A Northern voice
 
From: vaproto@optonline.net
To: hernrydarby@msn.com
 
Sir:
 
You say that have received “hateful” communications with regard to your demand for the removal of historic flags from The Citadel.
 
Of course, no decent, objective person would send any message that could be rationally considered “hateful,” but I have also found after many years of debating the issues surrounding the effort of the Southern States to leave a union that had become hostile to their citizens that “hateful” is often another way of identifying cogent, intelligent opinions that differ from one’s own point of view. And usually, the more cogent and intelligent, the more eager the recipient is to play the well-known “race card.” If I disagree with you, goes the game, I am a racist. Now, I do not know if you hold to that unfortunate point of view, but I wish to declare “up front,” as they say, that nothing I write to you can possibly be considered “hateful” unless, of course, you hold the above point of view.
 
Sadly, you and so many others are victims of a “history” that never existed. Often this historical narrative flies in the face not of Southern accounts, but of Northern ones as well. The flags which you find offensive never flew over any ship transporting slaves from Africa where black captives of interminable tribal wars were sold to Europeans by their own people. “Roots” is a total fiction! Indeed, the flag that flew from the mastheads of slave ships is the same flag (minus a number of stars) that presently flies over the Capitols in both Washington and Columbia!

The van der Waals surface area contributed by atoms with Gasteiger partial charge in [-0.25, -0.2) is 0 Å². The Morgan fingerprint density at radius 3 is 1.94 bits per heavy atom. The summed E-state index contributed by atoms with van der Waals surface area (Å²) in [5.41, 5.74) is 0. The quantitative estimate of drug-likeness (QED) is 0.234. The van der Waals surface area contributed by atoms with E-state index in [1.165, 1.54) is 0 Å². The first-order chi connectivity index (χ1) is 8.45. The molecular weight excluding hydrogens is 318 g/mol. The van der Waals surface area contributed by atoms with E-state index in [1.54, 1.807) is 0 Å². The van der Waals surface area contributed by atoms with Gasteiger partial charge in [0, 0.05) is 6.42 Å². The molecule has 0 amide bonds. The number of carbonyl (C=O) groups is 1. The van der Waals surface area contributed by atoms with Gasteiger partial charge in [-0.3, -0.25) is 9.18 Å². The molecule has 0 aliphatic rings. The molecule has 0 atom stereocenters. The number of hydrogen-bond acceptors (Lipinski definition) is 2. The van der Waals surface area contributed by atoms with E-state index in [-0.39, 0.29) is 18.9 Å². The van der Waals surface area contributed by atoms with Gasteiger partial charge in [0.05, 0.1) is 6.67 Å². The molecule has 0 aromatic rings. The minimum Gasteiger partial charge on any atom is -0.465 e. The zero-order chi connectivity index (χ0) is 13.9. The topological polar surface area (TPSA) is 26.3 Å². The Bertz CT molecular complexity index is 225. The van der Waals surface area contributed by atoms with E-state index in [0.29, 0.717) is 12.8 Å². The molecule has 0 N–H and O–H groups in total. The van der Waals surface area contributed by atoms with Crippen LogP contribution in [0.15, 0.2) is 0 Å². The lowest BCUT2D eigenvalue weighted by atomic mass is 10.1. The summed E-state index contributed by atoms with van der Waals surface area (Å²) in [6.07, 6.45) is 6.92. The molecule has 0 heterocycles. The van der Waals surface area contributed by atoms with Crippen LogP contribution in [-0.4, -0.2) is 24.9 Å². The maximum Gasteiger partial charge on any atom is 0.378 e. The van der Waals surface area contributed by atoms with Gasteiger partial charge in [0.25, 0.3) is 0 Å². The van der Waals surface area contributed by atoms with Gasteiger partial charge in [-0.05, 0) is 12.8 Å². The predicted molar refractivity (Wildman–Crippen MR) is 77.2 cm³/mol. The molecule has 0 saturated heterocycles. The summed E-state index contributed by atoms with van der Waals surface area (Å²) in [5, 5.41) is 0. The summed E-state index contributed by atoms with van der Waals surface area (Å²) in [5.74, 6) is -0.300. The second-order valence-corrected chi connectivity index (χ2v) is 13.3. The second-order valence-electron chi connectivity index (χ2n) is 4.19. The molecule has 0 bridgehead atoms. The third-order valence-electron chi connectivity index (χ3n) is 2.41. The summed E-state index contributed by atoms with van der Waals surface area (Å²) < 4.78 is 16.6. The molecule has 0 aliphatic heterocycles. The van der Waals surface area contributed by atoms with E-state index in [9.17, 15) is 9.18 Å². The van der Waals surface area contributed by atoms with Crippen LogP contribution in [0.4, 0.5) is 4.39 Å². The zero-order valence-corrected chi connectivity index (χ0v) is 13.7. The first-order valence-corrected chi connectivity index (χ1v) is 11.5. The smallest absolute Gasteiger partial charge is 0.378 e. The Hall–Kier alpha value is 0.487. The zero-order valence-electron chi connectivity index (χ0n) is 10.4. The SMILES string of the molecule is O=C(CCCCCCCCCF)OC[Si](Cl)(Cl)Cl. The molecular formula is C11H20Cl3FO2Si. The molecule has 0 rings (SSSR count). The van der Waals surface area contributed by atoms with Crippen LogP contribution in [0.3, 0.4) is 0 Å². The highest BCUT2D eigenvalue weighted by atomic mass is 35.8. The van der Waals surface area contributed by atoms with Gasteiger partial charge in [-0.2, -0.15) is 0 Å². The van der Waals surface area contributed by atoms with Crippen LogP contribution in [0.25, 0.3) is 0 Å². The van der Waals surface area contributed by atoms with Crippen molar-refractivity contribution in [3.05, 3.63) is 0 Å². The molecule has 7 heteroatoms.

But more to the point, since debating history is not permitted in these “politically correct” days (lest the truth be revealed!), it is time to recognize the fact that other people have opinions too. As well, "being offended" is not found in the Constitution! Quite the opposite, in fact! The First Amendment protects not profanity or obscenity, but unpopular political speech and thus, under that Amendment you are free to call for the censorship of the flag of the Confederate States of America – a constitutionally formed government on the North American continent – but you have no right to demand that censorship, not as a citizen and certainly not as a “public servant.”
 
If you cannot bring yourself to permit your fellow South Carolinians to have those freedoms which you and those who want what you demand, then I would suggest that you put the matter up for the vote and let the people of South Carolina decide. And once they have spoken in referendum, I would further suggest that, if the matter goes against you, you accept their decision and let the flags fly.
 
Valerie Protopapas,
Huntington Station, New York